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Amazon.com founder Jeff Bezos and Starbucks CEO Howard Schultz’s venture capital firm, Maveron, are tossing their support behind General Assembly, a New York City startup incubator which started last year with “little more than an idea and concrete floor.” The Seattle entrepreneurs — joined by well known investors such as Yuri Milner and Tom Vander Ark — are sinking $4.25 million into the concept.

The idea behind General Assembly is to create a welcoming space where entrepreneurs, designers, developers and dreamers can learn, hack and interact with others who are taking the startup plunge.

Sounds great, doesn’t it? So, why aren’t Bezos and Schultz putting their money to work for a similar project in Seattle?

We’ve asked Maveron about that opportunity, and we’ll update this post as we hear more. But here’s the skinny: It is not outside the realm of possibilities that General Assembly expands here.

Seattle entrepreneur and former Amazon.com employee Dave Schappell has long been touting the power of the General Assembly model, publicly stating that he’d love to bring a branch to the Pacific Northwest. (We’ve reached out to Schappell for comment, and he says via email that he participated as an angel investor in the most recent round. We’ll follow-up to get more details from Schappell later).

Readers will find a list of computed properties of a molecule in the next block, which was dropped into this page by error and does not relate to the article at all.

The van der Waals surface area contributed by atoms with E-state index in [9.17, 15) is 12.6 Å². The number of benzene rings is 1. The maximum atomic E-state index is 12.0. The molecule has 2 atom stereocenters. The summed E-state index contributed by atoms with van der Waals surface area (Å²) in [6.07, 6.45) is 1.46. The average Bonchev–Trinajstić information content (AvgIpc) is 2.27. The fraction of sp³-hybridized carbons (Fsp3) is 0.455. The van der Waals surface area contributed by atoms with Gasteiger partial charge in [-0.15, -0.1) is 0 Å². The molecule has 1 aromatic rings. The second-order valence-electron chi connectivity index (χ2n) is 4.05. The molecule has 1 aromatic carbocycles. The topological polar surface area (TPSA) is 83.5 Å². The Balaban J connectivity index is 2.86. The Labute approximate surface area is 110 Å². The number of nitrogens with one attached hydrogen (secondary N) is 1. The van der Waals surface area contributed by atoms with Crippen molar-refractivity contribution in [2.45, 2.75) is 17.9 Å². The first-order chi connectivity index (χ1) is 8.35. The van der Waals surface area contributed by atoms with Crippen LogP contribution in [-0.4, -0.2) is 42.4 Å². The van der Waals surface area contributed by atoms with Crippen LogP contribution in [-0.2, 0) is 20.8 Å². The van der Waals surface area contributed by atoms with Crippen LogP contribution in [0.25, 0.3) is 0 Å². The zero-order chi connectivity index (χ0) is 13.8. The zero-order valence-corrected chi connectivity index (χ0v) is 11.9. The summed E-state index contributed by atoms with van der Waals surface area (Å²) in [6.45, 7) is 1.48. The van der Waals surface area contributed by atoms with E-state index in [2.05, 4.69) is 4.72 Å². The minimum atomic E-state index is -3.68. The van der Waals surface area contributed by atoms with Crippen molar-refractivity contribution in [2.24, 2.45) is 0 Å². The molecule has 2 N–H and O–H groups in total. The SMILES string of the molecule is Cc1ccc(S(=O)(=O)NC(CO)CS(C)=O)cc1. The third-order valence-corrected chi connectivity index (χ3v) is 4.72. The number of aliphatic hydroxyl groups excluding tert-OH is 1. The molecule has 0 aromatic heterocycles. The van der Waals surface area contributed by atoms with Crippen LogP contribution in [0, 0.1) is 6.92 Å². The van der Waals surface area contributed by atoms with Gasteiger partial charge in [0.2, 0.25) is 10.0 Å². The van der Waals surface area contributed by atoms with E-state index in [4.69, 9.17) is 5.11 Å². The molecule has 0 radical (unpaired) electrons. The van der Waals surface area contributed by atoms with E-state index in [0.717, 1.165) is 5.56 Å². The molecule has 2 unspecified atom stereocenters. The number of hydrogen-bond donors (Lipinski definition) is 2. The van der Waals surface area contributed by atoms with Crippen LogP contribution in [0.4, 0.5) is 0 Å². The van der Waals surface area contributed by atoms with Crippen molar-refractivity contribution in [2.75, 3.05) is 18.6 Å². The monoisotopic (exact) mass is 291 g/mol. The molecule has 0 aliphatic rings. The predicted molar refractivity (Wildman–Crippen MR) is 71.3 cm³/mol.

In a blog post today, General Assembly’s Brad Hargreaves didn’t rule out the possibility of new campus expansion. He writes:

“So will we open a bunch more campuses? Put all our classes online? Start training executives? We don’t know. Right now we’re singularly focused on continuing to create a great, meaningful experience at our New York campus. That said, we see the bigger picture: there is immense demand for social, application-driven education in technology, design, and entrepreneurship, and we’re committed to addressing this real need.”

The Seattle tech community rallied to bring TechStars to Seattle, providing a much-needed boost to the early-stage startup ecosystem. Based on what I’ve been hearing from entrepreneurs, however, TechStars alone is not enough to meet the demands of entrepreneurs.

Could General Assembly — which offers both office space, workshops and education programs that stress “learning-by-doing” — help fill that gap?

Perhaps it is time to let your voices be heard on that matter.

Follow-up: The entrepreneurial ‘petri dish’ at General Assembly, and why one geek would love to see it in Seattle

 

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